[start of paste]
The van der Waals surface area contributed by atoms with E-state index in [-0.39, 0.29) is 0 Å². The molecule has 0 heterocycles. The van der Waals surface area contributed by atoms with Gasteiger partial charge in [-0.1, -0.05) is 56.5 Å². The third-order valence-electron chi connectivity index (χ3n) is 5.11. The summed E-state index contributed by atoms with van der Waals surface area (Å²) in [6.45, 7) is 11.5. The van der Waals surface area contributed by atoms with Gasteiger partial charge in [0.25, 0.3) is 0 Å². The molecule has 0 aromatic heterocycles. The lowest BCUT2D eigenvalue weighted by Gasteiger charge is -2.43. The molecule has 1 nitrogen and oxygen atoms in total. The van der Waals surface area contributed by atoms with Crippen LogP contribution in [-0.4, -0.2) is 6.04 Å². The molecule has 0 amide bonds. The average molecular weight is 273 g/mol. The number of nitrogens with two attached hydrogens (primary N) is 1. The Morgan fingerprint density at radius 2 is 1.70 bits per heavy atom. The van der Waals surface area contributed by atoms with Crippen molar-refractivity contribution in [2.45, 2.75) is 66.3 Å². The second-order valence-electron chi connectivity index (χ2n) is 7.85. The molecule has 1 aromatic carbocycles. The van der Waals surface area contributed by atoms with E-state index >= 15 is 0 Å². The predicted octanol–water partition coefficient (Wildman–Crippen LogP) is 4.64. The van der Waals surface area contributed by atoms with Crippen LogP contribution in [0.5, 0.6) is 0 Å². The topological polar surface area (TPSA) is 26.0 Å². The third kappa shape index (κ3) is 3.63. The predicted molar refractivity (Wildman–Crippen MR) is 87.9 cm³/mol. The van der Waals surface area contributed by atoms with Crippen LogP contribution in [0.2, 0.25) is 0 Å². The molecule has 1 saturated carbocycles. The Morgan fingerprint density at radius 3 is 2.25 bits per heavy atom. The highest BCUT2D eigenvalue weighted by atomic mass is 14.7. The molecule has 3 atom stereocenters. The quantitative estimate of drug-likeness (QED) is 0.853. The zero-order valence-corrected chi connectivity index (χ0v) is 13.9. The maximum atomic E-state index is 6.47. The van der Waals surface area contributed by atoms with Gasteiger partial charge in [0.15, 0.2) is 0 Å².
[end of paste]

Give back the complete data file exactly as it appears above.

The van der Waals surface area contributed by atoms with E-state index in [-0.39, 0.29) is 0 Å². The molecule has 0 heterocycles. The van der Waals surface area contributed by atoms with Gasteiger partial charge in [-0.1, -0.05) is 56.5 Å². The third-order valence-electron chi connectivity index (χ3n) is 5.11. The summed E-state index contributed by atoms with van der Waals surface area (Å²) in [6.45, 7) is 11.5. The van der Waals surface area contributed by atoms with Gasteiger partial charge in [0.25, 0.3) is 0 Å². The molecule has 0 aromatic heterocycles. The lowest BCUT2D eigenvalue weighted by Gasteiger charge is -2.43. The molecule has 1 nitrogen and oxygen atoms in total. The van der Waals surface area contributed by atoms with Crippen LogP contribution in [-0.4, -0.2) is 6.04 Å². The molecule has 0 amide bonds. The average molecular weight is 273 g/mol. The number of nitrogens with two attached hydrogens (primary N) is 1. The Morgan fingerprint density at radius 2 is 1.70 bits per heavy atom. The van der Waals surface area contributed by atoms with Crippen molar-refractivity contribution in [2.45, 2.75) is 66.3 Å². The second-order valence-electron chi connectivity index (χ2n) is 7.85. The molecule has 1 aromatic carbocycles. The van der Waals surface area contributed by atoms with E-state index >= 15 is 0 Å². The predicted octanol–water partition coefficient (Wildman–Crippen LogP) is 4.64. The van der Waals surface area contributed by atoms with Crippen LogP contribution in [0.5, 0.6) is 0 Å². The topological polar surface area (TPSA) is 26.0 Å². The third kappa shape index (κ3) is 3.63. The predicted molar refractivity (Wildman–Crippen MR) is 87.9 cm³/mol. The van der Waals surface area contributed by atoms with Crippen LogP contribution in [0.2, 0.25) is 0 Å². The molecule has 1 saturated carbocycles. The Morgan fingerprint density at radius 3 is 2.25 bits per heavy atom. The highest BCUT2D eigenvalue weighted by atomic mass is 14.7. The molecule has 3 atom stereocenters. The quantitative estimate of drug-likeness (QED) is 0.853. The zero-order valence-corrected chi connectivity index (χ0v) is 13.9. The maximum atomic E-state index is 6.47. The van der Waals surface area contributed by atoms with Gasteiger partial charge in [0.15, 0.2) is 0 Å².